The 2016 election: How Russia used Facebook
“As if we needed more evidence that Facebook influenced the election,” said Christine Emba in WashingtonPost.com. Last week, the social media giant admitted that it had sold more than $100,000 in ads between 2015 and 2016 “to a Kremlin-linked ‘troll farm’ seeking to influence U.S. voters.” The ads—which Facebook refused to release—contained divisive messages on hot-button topics “from LGBT matters to race issues to immigration.” Russia’s election meddling didn’t end there, said Scott Shane in The New York Times. An investigation by the Times reveals that the Kremlin deployed “a legion of Russian-controlled impostors” to target Democrat Hillary Clinton. These impostors set up sophisticated fake Facebook accounts, pretending to be ordinary Americans with names like “Melvin Redick” and “Katherine Fulton,” and used those accounts to post thousands of anti-Clinton attacks, which Russian bots and real people then passed along on Facebook and Twitter. These efforts represent “an unprecedented foreign intervention in American democracy.”
By using Facebook’s sophisticated algorithms and precision ad targeting, said Donie O’Sullivan in CNN.com, Russia’s troll campaign “could have reached millions of American voters.” Want to target women ages 22 to 45 or African-Americans who live in a swing state like Wisconsin, and give them reasons not to vote for Clinton? For just $1,000 a day, a Russian troll farm could reach up to 35,000 of them. Another $1,000 could provide motivating propaganda to that number of possible Donald Trump voters.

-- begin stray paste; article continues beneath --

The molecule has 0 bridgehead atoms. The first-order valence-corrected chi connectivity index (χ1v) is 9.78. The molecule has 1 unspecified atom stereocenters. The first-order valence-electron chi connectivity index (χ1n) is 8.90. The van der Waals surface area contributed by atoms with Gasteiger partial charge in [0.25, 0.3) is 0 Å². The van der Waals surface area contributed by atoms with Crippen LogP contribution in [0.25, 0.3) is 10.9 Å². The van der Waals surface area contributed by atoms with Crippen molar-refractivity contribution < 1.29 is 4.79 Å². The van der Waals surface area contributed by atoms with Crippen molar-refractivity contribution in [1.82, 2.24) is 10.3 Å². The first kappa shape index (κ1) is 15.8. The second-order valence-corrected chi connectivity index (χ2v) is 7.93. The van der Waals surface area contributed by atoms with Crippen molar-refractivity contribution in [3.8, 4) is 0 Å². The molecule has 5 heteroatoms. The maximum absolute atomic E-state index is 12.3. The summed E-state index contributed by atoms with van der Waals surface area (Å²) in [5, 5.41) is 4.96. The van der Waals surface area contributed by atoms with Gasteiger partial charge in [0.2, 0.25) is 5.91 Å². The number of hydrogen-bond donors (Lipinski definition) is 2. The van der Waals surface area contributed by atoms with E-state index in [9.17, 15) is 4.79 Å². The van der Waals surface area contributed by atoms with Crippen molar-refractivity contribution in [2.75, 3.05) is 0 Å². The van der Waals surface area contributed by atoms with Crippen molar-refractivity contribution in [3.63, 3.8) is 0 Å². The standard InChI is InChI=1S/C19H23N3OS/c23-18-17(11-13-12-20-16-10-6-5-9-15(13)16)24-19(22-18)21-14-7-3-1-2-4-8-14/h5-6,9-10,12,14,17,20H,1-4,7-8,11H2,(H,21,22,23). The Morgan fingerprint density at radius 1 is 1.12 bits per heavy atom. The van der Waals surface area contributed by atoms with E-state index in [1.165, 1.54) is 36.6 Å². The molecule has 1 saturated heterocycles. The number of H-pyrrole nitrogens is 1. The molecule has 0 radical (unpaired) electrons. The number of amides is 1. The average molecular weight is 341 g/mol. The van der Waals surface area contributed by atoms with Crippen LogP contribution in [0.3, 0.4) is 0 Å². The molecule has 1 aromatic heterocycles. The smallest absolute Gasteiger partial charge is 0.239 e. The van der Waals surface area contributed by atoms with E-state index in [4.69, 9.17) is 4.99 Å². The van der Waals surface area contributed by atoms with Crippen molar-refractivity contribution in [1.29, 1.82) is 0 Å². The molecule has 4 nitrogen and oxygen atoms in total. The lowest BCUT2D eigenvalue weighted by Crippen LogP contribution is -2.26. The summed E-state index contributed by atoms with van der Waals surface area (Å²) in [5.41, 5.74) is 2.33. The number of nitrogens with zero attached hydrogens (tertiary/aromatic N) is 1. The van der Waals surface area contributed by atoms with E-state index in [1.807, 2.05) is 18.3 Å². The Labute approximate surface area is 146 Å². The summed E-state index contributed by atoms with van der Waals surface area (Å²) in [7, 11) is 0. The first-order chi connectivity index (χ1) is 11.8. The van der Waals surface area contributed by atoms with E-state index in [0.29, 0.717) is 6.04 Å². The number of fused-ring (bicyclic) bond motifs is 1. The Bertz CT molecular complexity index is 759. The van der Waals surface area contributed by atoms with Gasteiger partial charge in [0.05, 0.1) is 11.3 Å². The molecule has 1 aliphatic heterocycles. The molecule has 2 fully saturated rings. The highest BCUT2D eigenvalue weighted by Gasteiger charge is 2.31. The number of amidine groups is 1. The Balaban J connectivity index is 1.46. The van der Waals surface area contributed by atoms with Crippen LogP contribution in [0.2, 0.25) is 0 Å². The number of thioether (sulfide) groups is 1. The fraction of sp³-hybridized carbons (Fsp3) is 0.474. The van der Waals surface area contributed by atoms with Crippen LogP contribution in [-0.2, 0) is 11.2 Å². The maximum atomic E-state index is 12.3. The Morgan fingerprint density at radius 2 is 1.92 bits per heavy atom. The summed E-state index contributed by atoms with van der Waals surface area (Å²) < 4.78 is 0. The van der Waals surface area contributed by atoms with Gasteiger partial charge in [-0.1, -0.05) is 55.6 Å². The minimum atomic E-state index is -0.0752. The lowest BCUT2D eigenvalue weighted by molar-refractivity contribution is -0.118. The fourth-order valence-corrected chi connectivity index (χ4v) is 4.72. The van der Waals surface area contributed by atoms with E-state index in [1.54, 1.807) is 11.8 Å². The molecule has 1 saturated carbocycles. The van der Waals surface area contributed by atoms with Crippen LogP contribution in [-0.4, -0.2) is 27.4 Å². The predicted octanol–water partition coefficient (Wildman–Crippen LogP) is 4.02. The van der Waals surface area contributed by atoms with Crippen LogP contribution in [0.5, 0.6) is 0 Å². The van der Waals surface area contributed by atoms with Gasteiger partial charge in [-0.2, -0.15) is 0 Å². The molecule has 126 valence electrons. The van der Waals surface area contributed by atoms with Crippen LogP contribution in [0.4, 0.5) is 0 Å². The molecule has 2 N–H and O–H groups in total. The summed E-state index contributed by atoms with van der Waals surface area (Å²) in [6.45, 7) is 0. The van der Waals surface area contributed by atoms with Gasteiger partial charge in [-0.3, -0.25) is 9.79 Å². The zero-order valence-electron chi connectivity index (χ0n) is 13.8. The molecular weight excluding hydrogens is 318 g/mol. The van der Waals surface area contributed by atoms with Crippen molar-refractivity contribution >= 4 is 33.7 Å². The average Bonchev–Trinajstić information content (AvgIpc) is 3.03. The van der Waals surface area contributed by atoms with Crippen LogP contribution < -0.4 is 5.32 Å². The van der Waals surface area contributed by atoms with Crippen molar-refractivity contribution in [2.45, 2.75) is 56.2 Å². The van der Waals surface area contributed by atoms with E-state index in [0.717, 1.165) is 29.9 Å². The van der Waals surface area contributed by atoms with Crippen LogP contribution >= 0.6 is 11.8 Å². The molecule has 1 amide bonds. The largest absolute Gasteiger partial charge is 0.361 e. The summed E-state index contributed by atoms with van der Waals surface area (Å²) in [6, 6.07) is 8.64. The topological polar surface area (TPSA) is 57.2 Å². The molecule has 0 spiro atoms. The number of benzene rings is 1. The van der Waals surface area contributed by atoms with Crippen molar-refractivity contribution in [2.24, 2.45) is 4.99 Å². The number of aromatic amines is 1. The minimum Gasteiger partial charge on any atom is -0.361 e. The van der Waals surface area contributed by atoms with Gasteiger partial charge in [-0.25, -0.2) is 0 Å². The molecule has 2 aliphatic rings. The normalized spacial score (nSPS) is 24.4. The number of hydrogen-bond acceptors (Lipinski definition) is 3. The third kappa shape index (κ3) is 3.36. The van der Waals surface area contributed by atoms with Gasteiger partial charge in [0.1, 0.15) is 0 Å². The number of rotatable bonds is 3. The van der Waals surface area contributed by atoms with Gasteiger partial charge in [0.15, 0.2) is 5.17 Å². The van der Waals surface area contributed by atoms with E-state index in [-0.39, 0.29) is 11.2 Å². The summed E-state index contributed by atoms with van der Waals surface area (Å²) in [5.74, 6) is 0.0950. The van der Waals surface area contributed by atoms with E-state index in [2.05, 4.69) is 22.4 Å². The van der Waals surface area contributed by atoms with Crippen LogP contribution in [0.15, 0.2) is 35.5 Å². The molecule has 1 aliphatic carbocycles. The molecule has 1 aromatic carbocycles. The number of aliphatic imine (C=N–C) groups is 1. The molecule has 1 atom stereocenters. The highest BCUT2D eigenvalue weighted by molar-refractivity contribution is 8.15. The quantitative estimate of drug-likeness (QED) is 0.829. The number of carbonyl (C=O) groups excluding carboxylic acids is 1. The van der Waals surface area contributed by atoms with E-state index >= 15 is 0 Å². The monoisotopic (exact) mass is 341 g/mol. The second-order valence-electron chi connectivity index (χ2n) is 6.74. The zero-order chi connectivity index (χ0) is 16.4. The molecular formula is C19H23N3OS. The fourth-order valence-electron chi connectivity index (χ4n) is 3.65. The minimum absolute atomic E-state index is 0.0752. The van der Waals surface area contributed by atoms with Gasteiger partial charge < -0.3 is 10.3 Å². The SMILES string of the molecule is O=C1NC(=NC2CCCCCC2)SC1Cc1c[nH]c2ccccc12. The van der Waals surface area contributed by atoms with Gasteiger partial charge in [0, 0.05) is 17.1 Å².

Russia’s interference in the 2016 election was an outrageous act of “information warfare,” said Fred Kaplan in Slate.com. We have to get better at defending ourselves—starting by forcing Facebook and Twitter to demand real human IDs, so that a Russian troll can’t pretend “to be a housewife in Ohio.” It’s also time to ask some “hard questions,” said Will Bunch in Philly.com. Did Kremlin trolls tip the election to Trump? Why did some Democrats in North Carolina and other swing states find when they went to the polls they couldn’t vote, because poll records were mysteriously altered? In Wisconsin, don’t forget, Trump won by only 22,748 votes. These questions demand answers—and yet the Trump administration seems determined to look the other way. It’s as if they “don’t really want to know whether Moscow’s interference was so great that it actually decided the race.”